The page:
Episcopal Musician Fran McKendree Dies at 74

Photos of Fran McKendree at age 25 and recently from franmckendree.com

Robert Francis McKendree, a popular musician in the Episcopal Church and beyond, died of cancer June 10 at 74.

He was born in Springfield, Massachusetts, in May 1947. McKendree began his professional career playing at coffee houses around Auburn, New York, and Syracuse University. Moving to Glens Falls, New York, he formed McKendree Spring, a rock ensemble that the legendary manager Bill Graham called “one of the best unknown bands in the world.”

According to his website, while he was walking around his New York City neighborhood one day, looking for inspiration, McKendree discovered a small Episcopal church. The next Sunday he and his wife, Diana, attended services and found an engaging, faithful, mission-focused, and artistic gathering of seekers. It was a breakthrough for McKendree, opening a new spiritual path that led him to take time for reflection.

He and his wife moved to Cape Cod, where, setting aside his music, he began to work with youth, build houses, and make furniture, eventually feeling a deep longing to make music again. Emerging from this soul-searching period, he began to work under the aegis of the Episcopal Church.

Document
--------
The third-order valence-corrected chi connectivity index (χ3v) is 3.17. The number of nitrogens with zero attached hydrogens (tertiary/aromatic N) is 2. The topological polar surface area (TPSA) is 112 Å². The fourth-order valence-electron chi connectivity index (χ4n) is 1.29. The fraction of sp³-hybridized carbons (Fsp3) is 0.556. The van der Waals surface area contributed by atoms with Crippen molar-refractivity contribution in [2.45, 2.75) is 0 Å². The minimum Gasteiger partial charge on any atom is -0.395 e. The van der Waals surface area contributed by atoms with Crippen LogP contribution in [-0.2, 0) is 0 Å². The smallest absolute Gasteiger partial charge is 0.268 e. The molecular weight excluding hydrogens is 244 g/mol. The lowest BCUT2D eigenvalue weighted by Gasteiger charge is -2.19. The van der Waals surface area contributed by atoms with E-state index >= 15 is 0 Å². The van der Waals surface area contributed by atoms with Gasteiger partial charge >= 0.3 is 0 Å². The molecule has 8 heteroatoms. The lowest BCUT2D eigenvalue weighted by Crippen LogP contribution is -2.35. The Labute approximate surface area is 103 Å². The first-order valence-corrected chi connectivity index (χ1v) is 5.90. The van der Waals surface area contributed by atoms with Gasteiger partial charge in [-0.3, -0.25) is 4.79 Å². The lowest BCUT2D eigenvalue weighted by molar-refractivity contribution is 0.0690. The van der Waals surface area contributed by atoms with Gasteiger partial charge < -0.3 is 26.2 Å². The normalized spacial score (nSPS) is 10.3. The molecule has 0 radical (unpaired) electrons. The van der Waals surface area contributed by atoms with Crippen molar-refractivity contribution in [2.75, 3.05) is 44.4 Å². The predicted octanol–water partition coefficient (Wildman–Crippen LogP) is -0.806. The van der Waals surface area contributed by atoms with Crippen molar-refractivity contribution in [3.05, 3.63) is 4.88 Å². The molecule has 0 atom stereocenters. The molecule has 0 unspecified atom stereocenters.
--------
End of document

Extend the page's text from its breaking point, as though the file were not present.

He continued to broaden his calling with concerts, as music and worship leader, designer and coordinator of conferences, keynote presenter, mentor, and workshop leader. He released six CDs of his work, as well as producing recordings for other artists at his studio in Hendersonville, North Carolina.

In 2012, with friend and colleague Ann Holtz, he formed AwakeningSoul, a partnership hosting an annual conference embodying “Sustenance, Sanctuary and Inspiration.”

“AwakeningSoul is a coming together of all the things I care most about — relationships, trust, soul-searching, inspiring conversation, beautiful music and art, laughter, and a palpable awareness of the presence and nearness of God,” he said.

A celebration of his life and ministry is planned for 2 p.m. September 11, 2021, at Kanuga Conference Center in North Carolina.



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